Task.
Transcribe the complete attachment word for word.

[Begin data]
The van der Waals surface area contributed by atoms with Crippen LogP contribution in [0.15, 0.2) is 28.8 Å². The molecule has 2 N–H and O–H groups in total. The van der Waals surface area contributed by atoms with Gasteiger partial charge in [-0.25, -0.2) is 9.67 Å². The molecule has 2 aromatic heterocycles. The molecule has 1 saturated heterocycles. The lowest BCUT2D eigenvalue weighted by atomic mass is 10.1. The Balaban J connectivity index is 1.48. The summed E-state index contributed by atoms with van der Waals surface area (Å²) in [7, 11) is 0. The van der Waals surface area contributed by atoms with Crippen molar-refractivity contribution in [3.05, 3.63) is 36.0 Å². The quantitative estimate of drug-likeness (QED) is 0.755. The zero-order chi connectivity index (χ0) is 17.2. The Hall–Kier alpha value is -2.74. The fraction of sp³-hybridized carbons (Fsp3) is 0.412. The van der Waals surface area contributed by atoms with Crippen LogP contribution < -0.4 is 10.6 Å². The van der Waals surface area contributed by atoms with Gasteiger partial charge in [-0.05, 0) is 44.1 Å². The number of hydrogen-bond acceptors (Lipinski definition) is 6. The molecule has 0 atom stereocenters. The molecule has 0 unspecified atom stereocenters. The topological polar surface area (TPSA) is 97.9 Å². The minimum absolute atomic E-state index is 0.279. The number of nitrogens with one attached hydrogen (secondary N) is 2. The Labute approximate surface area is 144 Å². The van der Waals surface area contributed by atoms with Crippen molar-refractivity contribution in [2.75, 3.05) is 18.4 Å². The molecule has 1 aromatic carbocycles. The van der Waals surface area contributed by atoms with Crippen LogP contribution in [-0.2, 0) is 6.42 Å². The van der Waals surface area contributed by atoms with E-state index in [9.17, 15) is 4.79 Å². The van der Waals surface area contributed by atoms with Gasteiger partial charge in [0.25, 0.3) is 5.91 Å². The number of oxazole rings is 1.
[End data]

The van der Waals surface area contributed by atoms with Crippen LogP contribution in [0.15, 0.2) is 28.8 Å². The molecule has 2 N–H and O–H groups in total. The van der Waals surface area contributed by atoms with Gasteiger partial charge in [-0.25, -0.2) is 9.67 Å². The molecule has 2 aromatic heterocycles. The molecule has 1 saturated heterocycles. The lowest BCUT2D eigenvalue weighted by atomic mass is 10.1. The Balaban J connectivity index is 1.48. The summed E-state index contributed by atoms with van der Waals surface area (Å²) in [7, 11) is 0. The van der Waals surface area contributed by atoms with Crippen molar-refractivity contribution in [3.05, 3.63) is 36.0 Å². The quantitative estimate of drug-likeness (QED) is 0.755. The zero-order chi connectivity index (χ0) is 17.2. The Hall–Kier alpha value is -2.74. The fraction of sp³-hybridized carbons (Fsp3) is 0.412. The van der Waals surface area contributed by atoms with Crippen LogP contribution < -0.4 is 10.6 Å². The van der Waals surface area contributed by atoms with Gasteiger partial charge in [-0.05, 0) is 44.1 Å². The number of hydrogen-bond acceptors (Lipinski definition) is 6. The molecule has 0 atom stereocenters. The molecule has 0 unspecified atom stereocenters. The topological polar surface area (TPSA) is 97.9 Å². The minimum absolute atomic E-state index is 0.279. The number of nitrogens with one attached hydrogen (secondary N) is 2. The Labute approximate surface area is 144 Å². The van der Waals surface area contributed by atoms with Crippen molar-refractivity contribution in [2.75, 3.05) is 18.4 Å². The molecule has 1 aromatic carbocycles. The van der Waals surface area contributed by atoms with Crippen LogP contribution in [-0.2, 0) is 6.42 Å². The van der Waals surface area contributed by atoms with E-state index in [9.17, 15) is 4.79 Å². The van der Waals surface area contributed by atoms with Gasteiger partial charge in [0.25, 0.3) is 5.91 Å². The number of oxazole rings is 1.